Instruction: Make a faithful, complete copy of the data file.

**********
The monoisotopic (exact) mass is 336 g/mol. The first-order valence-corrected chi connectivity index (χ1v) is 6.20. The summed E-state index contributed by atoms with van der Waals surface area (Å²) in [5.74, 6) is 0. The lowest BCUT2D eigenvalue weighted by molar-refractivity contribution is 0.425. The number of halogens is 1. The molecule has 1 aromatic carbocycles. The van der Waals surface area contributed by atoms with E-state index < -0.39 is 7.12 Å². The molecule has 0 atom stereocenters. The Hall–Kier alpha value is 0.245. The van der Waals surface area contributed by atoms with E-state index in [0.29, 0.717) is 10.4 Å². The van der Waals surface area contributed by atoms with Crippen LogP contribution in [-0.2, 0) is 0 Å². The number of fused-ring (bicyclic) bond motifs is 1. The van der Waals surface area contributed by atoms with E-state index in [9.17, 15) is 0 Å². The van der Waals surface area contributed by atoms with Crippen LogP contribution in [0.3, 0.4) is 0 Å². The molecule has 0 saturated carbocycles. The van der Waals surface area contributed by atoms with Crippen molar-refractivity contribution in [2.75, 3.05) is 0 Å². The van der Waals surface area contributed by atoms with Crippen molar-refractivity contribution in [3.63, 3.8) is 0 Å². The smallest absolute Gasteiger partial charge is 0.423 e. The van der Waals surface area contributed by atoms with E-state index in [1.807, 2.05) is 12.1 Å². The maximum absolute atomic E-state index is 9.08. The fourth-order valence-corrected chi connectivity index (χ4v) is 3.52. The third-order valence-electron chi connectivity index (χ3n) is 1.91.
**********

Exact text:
The monoisotopic (exact) mass is 336 g/mol. The first-order valence-corrected chi connectivity index (χ1v) is 6.20. The summed E-state index contributed by atoms with van der Waals surface area (Å²) in [5.74, 6) is 0. The lowest BCUT2D eigenvalue weighted by molar-refractivity contribution is 0.425. The number of halogens is 1. The molecule has 1 aromatic carbocycles. The van der Waals surface area contributed by atoms with E-state index < -0.39 is 7.12 Å². The molecule has 0 atom stereocenters. The Hall–Kier alpha value is 0.245. The van der Waals surface area contributed by atoms with E-state index in [0.29, 0.717) is 10.4 Å². The van der Waals surface area contributed by atoms with Crippen LogP contribution in [-0.2, 0) is 0 Å². The number of fused-ring (bicyclic) bond motifs is 1. The van der Waals surface area contributed by atoms with E-state index in [9.17, 15) is 0 Å². The van der Waals surface area contributed by atoms with Crippen LogP contribution in [0.3, 0.4) is 0 Å². The molecule has 0 saturated carbocycles. The van der Waals surface area contributed by atoms with Crippen molar-refractivity contribution in [2.75, 3.05) is 0 Å². The van der Waals surface area contributed by atoms with Crippen molar-refractivity contribution in [3.63, 3.8) is 0 Å². The smallest absolute Gasteiger partial charge is 0.423 e. The van der Waals surface area contributed by atoms with E-state index in [1.807, 2.05) is 12.1 Å². The maximum absolute atomic E-state index is 9.08. The fourth-order valence-corrected chi connectivity index (χ4v) is 3.52. The third-order valence-electron chi connectivity index (χ3n) is 1.91.